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Persistent drizzle at sub-zero temps in Antarctica

Penn State

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IMAGE: The Atmospheric Radiation Measurement (ARM) Mobile Facility (AMF2) was deployed to McMurdo Station, Antarctica, as part of a 14-month field campaign to gather sophisticated data with cloud radars and high... view more 

Credit: US Department of Energy Atmospheric Radiation Measurement (ARM) user facility

When the temperature drops below freezing, snow and ice are expected to follow. That is not always the case in Antarctica, where for the first time, persistent drizzle has been recorded at temperatures well below freezing, according to a team of researchers.

Using both ground-based and satellite measurements, researchers recorded drizzle conditions below minus 13 degrees Fahrenheit lasting for more than 7.5 hours at McMurdo Station, Antarctica. Previous reports recorded supercooled drizzle at these temperatures, but only for brief durations. The presence of drizzle over several hours could have some implications for climate model predictions. The researchers published their findings in the Journal of Geophysical Research: Atmospheres.

"We're familiar with drizzle as a process that takes place in warm temperatures," said Israel Silber, assistant research professor in the Department of Meteorology and Atmospheric Science at Penn State and lead author of the study. "At lower temperatures, processes like ice formation and growth make the probability for drizzle production significantly lower."

Data collected from laser measurements indicated the presence of water particles -- hydrometeors, that were nearly spherical, which can indicate drizzle drops. Analysis of these data combined with other ground-based and satellite measurements confirmed that the particles were indeed drops of drizzle.

Meteorologists define drizzle as water droplets smaller than 0.5 millimeters in diameter, or about one-five-hundredth of an inch. According to Silber, drizzle and rain are treated interchangeably in climate models given that both are in a liquid phase, compared to other hydrometeors, such as snow and hail. The presence of long-lasting drizzle in a very cold region like Antarctica has implications for improving the accuracy of climate models in the polar regions.

"Drizzle should be properly simulated in models because it removes water from the cloud layer when droplets combine with one another and eventually fall," Silber said. "That means drizzle would affect the cloud's lifetime, which would influence the amount of heat reaching the Earth's surface."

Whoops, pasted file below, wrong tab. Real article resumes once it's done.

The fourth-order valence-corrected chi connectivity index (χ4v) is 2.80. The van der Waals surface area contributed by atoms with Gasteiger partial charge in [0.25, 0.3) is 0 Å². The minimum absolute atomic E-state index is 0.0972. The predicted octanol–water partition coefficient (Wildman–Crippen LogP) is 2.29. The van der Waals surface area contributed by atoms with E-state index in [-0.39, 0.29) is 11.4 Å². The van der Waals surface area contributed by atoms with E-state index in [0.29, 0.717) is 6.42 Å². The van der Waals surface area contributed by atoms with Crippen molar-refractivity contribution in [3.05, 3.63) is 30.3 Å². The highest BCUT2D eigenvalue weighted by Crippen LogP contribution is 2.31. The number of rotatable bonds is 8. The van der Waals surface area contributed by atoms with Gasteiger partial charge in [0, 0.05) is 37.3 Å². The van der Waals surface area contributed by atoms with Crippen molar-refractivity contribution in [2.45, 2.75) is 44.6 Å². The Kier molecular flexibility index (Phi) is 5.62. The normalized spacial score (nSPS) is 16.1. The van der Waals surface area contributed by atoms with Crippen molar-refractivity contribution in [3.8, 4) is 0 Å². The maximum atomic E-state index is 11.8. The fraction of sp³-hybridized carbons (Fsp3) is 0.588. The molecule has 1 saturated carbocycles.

The data collected in these observations were used in high-resolution model simulations of the polar atmosphere. By virtually emulating the conditions that allowed the observed cloud to form, the researchers could identify the parameters that influence the production of drizzle by adjusting other variables within the simulation.

Using the simulations, the researchers found that low concentrations of some types of particles suspended in the Earth's atmosphere, such as sea-salt and dust, were highly conducive to drizzle formation.

"In Antarctica, the air is very clean," said Silber. "There are fewer pollutants, and therefore fewer airborne particles."

The low concentration of these particles allowed the drizzle to remain in liquid form, even though the air temperatures were well below freezing.

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Johannes Verlinde, professor of meteorology and atmospheric science, Penn State, also contributed to this work. Other contributors include Ann M Fridlind and Andrew S. Ackerman, physical scientists, NASA Goddard Institute for Space Studies; Yao-Sheng Chen, NOAA Earth System Research Laboratory and University of Colorado Boulder; David H. Bromwich, research professor and Sheng-Hung Wang, research associate, both at Ohio State University; Maria Cadeddu, principal atmospheric research engineer, Argonne National Laboratory; and Edwin W. Eloranta, senior scientist, Space Science Engineering Center, University of Wisconsin, Madison.

The National Science Foundation and U. S. Department of Energy funded the research.

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